"Polytechnique" DVD, Blu-ray Review

6/14/2010 Posted by Admin


DVD, Blu-ray Review

Directed by Denis Villeneuve, Written by Jacques Davidts and Villeneuve, 77 Minutes, Not Rated

By our guest blogger, Rob Stammitti

Aside from Gus Van Sant's "Elephant," there are not very many mainstream films willing to explore the violence and horror of school shootings--they have an effect on the public consciousness in a way many similarly tragic events simply don't. "Polytechnique" joins Van Sant's masterpiece in the ranks of films willing to view such a tragedy from a mature and realistic perspective.

Based on the 1989 massacre that took place at the Quebec university of the same name, "Polytechnique" dramatizes the event through three characters. Jean-Francois (Sebastien Huberdeau), a student who takes action during the shooting and attempts to help his fellow students; Valerie (Karine Vanasse), one of the victims of the shooting, one of the few to survive despite her injuries; and the shooter himself, Marc Lepine (Maxim Gaudette).

The film, like Van Sant's, follows these characters in a detached manner in order to avoid attempting to truly give reason to Lepine's actions. The film begins with a narration of Lepine's suicide note, claiming his violent act intended to defy and condemn feminism, which he believed was destroying his life. Most of his victims were women, and following the event there was great controversy in the attempts to understand what Lepine's overall intentions were. The film doesn't try to rationalize--it gives the audience everything known regarding the event and leaves us to decide. It's not a confrontation of the event itself but more a confrontation of the audience.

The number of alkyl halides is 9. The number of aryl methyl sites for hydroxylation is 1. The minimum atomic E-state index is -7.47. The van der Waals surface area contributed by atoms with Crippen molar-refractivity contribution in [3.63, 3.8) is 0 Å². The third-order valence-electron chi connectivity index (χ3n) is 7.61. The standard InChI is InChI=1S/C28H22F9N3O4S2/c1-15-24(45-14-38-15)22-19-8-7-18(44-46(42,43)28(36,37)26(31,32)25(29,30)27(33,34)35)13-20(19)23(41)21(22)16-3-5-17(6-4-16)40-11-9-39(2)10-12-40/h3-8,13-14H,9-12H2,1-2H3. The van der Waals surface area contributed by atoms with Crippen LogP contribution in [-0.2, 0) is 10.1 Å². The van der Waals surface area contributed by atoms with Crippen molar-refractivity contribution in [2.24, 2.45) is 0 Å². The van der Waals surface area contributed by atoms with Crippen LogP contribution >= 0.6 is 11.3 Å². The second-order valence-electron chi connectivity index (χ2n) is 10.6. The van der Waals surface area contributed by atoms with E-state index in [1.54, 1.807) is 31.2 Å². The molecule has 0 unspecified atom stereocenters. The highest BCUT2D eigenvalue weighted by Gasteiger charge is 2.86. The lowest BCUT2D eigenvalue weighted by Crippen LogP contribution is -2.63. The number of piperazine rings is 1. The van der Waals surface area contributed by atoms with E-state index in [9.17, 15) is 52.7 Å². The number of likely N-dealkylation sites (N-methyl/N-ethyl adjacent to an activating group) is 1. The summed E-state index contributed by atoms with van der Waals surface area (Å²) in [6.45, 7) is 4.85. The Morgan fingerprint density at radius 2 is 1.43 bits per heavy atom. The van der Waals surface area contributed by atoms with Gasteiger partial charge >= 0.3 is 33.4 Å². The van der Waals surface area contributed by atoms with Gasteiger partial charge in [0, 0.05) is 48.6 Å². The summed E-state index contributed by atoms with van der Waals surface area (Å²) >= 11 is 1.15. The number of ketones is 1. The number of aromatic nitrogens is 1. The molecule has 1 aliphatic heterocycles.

Ultimately, the film isn't quite as successful as "Elephant." Both take a detached, minimal look at violence, and more broadly the potential for violence in people, but where "Polytechnique" doesn't quite work is when, unlike Van Sant's film, it elaborates on certain themes--an epilogue featuring one of the characters following the massacre comes off as more preachy and purposefully explanatory than the rest of the film, which really reduces some of the power of what comes before it.

But what does come before it is truly something. The intertwining plot is used to great effect, with little details from one character's story being brought to great fruition in another, and the tension before everything hits the fan is extremely well built. The three lead performances, from relatively unknown and inexperienced actors, are absolutely fantastic, which is definitely one area where the film triumphs over "Elephant."

I hate to compare it so much to Van Sant's film--it would be simplistic and disrespectful to say "Polytechnique" was just the Canadian "Columbine," but it takes so much from "Elephant" that it's hard not to. I think overall it would be best to say that it acts as an excellent companion to "Elephant." They convey violence in a way many films don't--it's realistic, it's brutal, and it's cold, and it makes watching the film very difficult. But truthfully, there's no better way to look at these kind of events. It would be shameful to try to get cheap thrills out of tragedies like this.

The only other main complaint one may find with the film is director Denis Villeneuve's main stylistic choice--he films the events in black and white, and though the visuals are just fine and work suitably with the material, it seems a rather self-conscious and unnecessary choice and it is occasionally showy and distracting. Hardly a major problem, though.

It's a very sad story, but I can't imagine it told better, and it's a very admirable attempt to remove the focus from Lepine and place it on the event itself and the people it effected.

Grade: B

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